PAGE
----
Sasha DeLellis is an alumna of the 2021 CLS Russian Program hosted virtually by KORA Russian Learning Center in Vladmir, Russia. Sasha is in her senior year at Central Michigan University finishing her Bachelor of Science in Economics. After graduating later this year, Sasha plans to pursue graduate studies in international economic affairs or economic development with a regional focus on Central Asia. Sasha shares her experience as a Russian heritage speaker and urges other students with non-traditional language learning experiences to apply to CLS.
Getting to Know Sasha
I was born in Kazakhstan, to my Kazakh mother and my Italian-American father. When I was an infant we moved to Richmond, Virginia, and later moved to Mount Pleasant, Michigan, where I now attend Central Michigan University. Growing up, I spoke English and Russian equally at home. Over time, though, English became the primary language in our household, and my Russian language skills diminished. As an undergraduate, I started looking for programs that would match my unconventional language experience which led me to CLS! Outside of Russian studies and academics, I enjoy spending time outdoors with my friends, learning to play the dombra, and traveling!
As a heritage speaker of Russian, my connection to the language is intrinsic. I was motivated to improve my Russian language skills in order to reconnect with my family and culture. Also, the Russian language is fascinating! It can convey a lot of information in just a few words, and at the same time it can be incredibly detailed and beautiful. Reading poetry in our phonetics class gave me an appreciation for not only the beauty in the sound of the Russian language, but in its distinct descriptive language as well.
Golden Learning Moments
A professor asked my group if any of us knew the meaning of the word “zolotoi”. I’d heard it dozens of times before––every time I walked into my grandmother’s apartment. I raised my hand, and confidently delivered my answer: it refers to loved ones! My professor explained with a smile that “zolotoi” means “golden”. That moment gave me a better understanding of the weight of the word, and after class I had a chance to discuss its colloquial meaning with my professor. It was one of the first times I had seen a direct connection between my life with my family and my Russian language courses, and it was encouraging to discuss the impacts of being a heritage speaker with my professor.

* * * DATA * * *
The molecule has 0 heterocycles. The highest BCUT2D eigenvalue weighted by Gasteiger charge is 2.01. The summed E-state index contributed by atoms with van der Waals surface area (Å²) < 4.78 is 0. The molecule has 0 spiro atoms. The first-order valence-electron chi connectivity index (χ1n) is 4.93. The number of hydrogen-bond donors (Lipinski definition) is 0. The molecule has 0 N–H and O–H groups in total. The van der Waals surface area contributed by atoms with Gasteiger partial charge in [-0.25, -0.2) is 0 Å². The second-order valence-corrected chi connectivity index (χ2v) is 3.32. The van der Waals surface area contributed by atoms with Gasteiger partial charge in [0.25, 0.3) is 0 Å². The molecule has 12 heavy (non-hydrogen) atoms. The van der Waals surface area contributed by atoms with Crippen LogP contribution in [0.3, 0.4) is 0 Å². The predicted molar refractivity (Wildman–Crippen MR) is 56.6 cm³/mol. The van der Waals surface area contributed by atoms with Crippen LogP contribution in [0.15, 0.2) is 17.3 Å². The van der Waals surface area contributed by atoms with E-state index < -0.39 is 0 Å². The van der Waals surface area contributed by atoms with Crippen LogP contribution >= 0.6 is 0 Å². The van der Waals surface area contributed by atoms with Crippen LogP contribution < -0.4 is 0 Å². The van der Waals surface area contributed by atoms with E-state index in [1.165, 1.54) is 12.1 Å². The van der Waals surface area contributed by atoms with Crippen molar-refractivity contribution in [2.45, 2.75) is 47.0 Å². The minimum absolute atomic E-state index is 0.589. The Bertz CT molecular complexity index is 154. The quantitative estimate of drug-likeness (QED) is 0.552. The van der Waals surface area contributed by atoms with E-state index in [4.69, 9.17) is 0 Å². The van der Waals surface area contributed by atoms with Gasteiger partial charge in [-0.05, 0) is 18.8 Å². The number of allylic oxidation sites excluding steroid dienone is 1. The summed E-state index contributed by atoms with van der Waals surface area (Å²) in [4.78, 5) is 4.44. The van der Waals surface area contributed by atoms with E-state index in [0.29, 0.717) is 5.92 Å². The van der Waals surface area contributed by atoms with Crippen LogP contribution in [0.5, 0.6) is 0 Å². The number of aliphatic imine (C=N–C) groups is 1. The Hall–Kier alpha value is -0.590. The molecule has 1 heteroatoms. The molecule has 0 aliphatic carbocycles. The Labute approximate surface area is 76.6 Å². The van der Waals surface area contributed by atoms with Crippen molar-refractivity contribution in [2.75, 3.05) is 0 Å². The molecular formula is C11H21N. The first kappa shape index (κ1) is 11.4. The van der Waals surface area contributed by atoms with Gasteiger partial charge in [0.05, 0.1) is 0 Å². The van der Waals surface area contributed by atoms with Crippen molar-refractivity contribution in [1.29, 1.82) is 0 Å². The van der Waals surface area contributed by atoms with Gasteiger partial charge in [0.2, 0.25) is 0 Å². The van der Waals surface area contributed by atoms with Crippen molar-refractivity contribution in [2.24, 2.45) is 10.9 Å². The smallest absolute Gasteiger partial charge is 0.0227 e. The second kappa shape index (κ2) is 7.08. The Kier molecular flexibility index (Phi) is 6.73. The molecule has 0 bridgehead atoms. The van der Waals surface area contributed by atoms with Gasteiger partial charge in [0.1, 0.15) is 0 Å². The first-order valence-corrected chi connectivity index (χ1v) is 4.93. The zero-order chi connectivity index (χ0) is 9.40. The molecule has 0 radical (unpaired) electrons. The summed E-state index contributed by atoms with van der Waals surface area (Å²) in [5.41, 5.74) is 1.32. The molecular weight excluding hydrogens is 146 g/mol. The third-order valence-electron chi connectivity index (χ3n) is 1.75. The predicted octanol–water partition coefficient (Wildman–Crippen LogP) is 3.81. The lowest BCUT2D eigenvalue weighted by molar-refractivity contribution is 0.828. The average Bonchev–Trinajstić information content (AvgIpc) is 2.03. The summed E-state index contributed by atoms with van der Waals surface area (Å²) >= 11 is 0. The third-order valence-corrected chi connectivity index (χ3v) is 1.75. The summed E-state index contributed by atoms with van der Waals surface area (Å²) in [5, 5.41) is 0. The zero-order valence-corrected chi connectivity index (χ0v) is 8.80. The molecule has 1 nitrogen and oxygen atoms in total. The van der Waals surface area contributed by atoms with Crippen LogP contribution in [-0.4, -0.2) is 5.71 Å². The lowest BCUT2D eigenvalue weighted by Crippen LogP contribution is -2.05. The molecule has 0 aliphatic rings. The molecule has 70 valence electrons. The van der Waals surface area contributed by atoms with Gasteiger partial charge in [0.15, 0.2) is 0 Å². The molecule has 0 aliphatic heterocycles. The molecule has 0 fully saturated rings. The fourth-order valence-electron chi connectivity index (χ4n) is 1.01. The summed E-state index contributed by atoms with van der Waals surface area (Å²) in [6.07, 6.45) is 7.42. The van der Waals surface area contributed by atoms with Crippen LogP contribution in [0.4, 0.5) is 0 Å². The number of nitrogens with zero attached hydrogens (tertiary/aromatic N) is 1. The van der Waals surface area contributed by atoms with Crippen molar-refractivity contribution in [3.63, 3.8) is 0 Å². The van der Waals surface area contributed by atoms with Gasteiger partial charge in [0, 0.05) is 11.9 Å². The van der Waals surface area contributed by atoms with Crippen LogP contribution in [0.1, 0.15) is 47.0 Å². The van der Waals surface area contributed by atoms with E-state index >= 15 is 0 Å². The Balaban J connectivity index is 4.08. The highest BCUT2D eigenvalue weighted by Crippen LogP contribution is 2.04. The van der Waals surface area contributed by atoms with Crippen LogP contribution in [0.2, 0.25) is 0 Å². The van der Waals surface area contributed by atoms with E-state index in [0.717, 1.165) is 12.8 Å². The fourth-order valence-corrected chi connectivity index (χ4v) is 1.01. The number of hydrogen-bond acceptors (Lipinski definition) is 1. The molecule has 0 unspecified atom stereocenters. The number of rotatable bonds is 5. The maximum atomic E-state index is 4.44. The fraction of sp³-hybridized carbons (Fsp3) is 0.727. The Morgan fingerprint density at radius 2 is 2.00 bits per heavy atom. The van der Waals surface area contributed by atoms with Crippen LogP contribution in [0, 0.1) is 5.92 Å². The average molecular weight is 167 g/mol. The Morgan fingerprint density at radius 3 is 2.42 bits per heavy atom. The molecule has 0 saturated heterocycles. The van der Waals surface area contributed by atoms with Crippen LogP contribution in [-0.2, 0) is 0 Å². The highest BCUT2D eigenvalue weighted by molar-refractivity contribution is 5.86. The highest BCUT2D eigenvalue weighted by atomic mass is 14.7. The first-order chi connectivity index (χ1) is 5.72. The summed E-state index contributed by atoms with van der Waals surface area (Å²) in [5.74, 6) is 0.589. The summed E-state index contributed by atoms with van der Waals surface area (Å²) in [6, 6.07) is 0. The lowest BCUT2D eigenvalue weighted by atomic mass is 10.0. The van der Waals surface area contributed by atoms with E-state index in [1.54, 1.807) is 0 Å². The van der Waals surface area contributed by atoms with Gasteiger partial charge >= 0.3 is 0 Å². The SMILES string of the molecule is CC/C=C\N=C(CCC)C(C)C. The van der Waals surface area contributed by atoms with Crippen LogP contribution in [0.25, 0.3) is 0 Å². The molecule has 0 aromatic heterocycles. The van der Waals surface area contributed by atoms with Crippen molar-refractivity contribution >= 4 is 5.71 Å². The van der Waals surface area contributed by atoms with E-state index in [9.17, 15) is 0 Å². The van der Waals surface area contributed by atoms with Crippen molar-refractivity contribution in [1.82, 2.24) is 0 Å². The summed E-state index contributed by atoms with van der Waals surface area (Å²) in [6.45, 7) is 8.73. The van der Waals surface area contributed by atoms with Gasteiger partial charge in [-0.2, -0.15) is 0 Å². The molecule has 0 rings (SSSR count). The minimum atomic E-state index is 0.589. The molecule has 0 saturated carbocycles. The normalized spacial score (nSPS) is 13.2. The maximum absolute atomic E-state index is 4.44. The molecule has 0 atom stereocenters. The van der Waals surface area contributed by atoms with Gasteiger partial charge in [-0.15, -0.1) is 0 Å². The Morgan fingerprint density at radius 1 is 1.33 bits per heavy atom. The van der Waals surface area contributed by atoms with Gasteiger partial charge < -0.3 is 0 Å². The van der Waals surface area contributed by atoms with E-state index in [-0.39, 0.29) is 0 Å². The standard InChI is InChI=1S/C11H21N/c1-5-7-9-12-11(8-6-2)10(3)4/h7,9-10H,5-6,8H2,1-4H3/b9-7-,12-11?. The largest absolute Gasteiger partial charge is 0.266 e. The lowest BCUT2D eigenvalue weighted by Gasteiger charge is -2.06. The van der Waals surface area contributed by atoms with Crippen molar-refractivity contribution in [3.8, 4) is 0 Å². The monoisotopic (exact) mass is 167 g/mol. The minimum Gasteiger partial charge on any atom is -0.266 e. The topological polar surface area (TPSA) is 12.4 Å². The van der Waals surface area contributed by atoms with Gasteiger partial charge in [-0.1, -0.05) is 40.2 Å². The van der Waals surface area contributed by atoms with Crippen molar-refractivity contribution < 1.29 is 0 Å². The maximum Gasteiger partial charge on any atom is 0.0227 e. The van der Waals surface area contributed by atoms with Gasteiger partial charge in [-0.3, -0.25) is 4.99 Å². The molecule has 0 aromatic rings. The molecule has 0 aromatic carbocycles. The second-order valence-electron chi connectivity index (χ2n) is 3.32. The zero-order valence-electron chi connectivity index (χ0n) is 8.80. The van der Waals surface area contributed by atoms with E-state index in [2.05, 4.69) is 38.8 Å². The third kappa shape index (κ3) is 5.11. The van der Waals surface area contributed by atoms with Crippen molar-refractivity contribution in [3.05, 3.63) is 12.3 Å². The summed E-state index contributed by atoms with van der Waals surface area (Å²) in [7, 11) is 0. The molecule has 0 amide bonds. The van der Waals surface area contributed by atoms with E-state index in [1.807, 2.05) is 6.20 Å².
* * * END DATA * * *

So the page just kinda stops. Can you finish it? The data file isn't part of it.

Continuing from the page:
During the first few weeks of the summer, I had been struggling with some grammatical review. My groupmates, having taken formal Russian classes before, were already familiar with some of the materials. My classmates and I started meeting after classes to discuss the materials, use our new vocab, and to reinforce grammar concepts. Through these meetings, my understanding of course materials improved, but in addition my groupmates and I became friends.
During the summer, I was able to share a unique part of my community with my language partner when I went to our local tribe’s powwow. It was an opportunity to share the traditional Anishinaabe-Ojibwe culture in my town, and sparked discussion about traditional dance and art. Since the program has ended, I’ve had opportunities to share what I’ve learned about Russian culture. I discussed my experiences with an advisor on campus who had studied abroad in Russia as a student and learning about the differences between our experiences––across decades and modalities––gave us both new insights into Russian culture.
Words of Advice
Absolutely apply! I recommend reaching out to your campus advisor, speaking with alumni with similar backgrounds, and focusing on your motivations to learn a new language and connect to a new culture. To fellow heritage speakers looking for a path to improving their language skills: I urge you to apply! It can certainly be daunting to apply to an intensive language program without a traditional background, but the experience is incredibly rewarding.
May 20, 2022